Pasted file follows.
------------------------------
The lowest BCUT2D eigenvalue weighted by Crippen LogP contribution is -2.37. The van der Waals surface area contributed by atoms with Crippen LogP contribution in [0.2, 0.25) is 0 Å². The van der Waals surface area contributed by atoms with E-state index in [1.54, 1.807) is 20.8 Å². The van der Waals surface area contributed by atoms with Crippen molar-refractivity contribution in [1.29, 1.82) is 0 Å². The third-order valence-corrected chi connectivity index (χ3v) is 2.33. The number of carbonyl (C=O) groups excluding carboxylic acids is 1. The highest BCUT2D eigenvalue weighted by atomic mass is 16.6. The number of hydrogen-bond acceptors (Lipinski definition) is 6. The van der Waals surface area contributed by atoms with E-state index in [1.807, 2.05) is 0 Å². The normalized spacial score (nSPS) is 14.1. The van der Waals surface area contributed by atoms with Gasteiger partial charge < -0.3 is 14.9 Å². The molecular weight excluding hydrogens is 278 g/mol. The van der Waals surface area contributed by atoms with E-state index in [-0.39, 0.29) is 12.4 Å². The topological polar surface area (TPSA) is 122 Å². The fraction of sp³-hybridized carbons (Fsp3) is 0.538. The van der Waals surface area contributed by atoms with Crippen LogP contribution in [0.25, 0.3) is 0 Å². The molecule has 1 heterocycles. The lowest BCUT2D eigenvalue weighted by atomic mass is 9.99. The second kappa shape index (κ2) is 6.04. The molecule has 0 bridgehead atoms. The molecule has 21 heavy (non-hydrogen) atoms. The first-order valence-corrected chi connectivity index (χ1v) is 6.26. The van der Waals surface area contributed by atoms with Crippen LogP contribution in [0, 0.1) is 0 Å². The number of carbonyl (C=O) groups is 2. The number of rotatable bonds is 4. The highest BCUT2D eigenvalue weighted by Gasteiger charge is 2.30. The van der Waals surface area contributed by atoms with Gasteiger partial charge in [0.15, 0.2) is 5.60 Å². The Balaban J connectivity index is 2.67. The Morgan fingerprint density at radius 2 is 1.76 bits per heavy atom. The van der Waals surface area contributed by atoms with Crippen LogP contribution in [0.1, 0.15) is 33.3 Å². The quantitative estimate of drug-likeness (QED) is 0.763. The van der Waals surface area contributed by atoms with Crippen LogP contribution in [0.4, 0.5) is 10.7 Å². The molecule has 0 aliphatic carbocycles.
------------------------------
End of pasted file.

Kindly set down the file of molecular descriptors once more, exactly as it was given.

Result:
The lowest BCUT2D eigenvalue weighted by Crippen LogP contribution is -2.37. The van der Waals surface area contributed by atoms with Crippen LogP contribution in [0.2, 0.25) is 0 Å². The van der Waals surface area contributed by atoms with E-state index in [1.54, 1.807) is 20.8 Å². The van der Waals surface area contributed by atoms with Crippen molar-refractivity contribution in [1.29, 1.82) is 0 Å². The third-order valence-corrected chi connectivity index (χ3v) is 2.33. The number of carbonyl (C=O) groups excluding carboxylic acids is 1. The highest BCUT2D eigenvalue weighted by atomic mass is 16.6. The number of hydrogen-bond acceptors (Lipinski definition) is 6. The van der Waals surface area contributed by atoms with E-state index in [1.807, 2.05) is 0 Å². The normalized spacial score (nSPS) is 14.1. The van der Waals surface area contributed by atoms with Gasteiger partial charge < -0.3 is 14.9 Å². The molecular weight excluding hydrogens is 278 g/mol. The van der Waals surface area contributed by atoms with E-state index in [-0.39, 0.29) is 12.4 Å². The topological polar surface area (TPSA) is 122 Å². The fraction of sp³-hybridized carbons (Fsp3) is 0.538. The van der Waals surface area contributed by atoms with Crippen LogP contribution in [0.25, 0.3) is 0 Å². The molecule has 1 heterocycles. The lowest BCUT2D eigenvalue weighted by atomic mass is 9.99. The second kappa shape index (κ2) is 6.04. The molecule has 0 bridgehead atoms. The molecule has 21 heavy (non-hydrogen) atoms. The first-order valence-corrected chi connectivity index (χ1v) is 6.26. The van der Waals surface area contributed by atoms with Crippen LogP contribution in [0, 0.1) is 0 Å². The number of carbonyl (C=O) groups is 2. The number of rotatable bonds is 4. The highest BCUT2D eigenvalue weighted by Gasteiger charge is 2.30. The van der Waals surface area contributed by atoms with Gasteiger partial charge in [0.15, 0.2) is 5.60 Å². The Balaban J connectivity index is 2.67. The Morgan fingerprint density at radius 2 is 1.76 bits per heavy atom. The van der Waals surface area contributed by atoms with Crippen LogP contribution in [0.1, 0.15) is 33.3 Å². The quantitative estimate of drug-likeness (QED) is 0.763. The van der Waals surface area contributed by atoms with Crippen LogP contribution in [0.4, 0.5) is 10.7 Å². The molecule has 0 aliphatic carbocycles.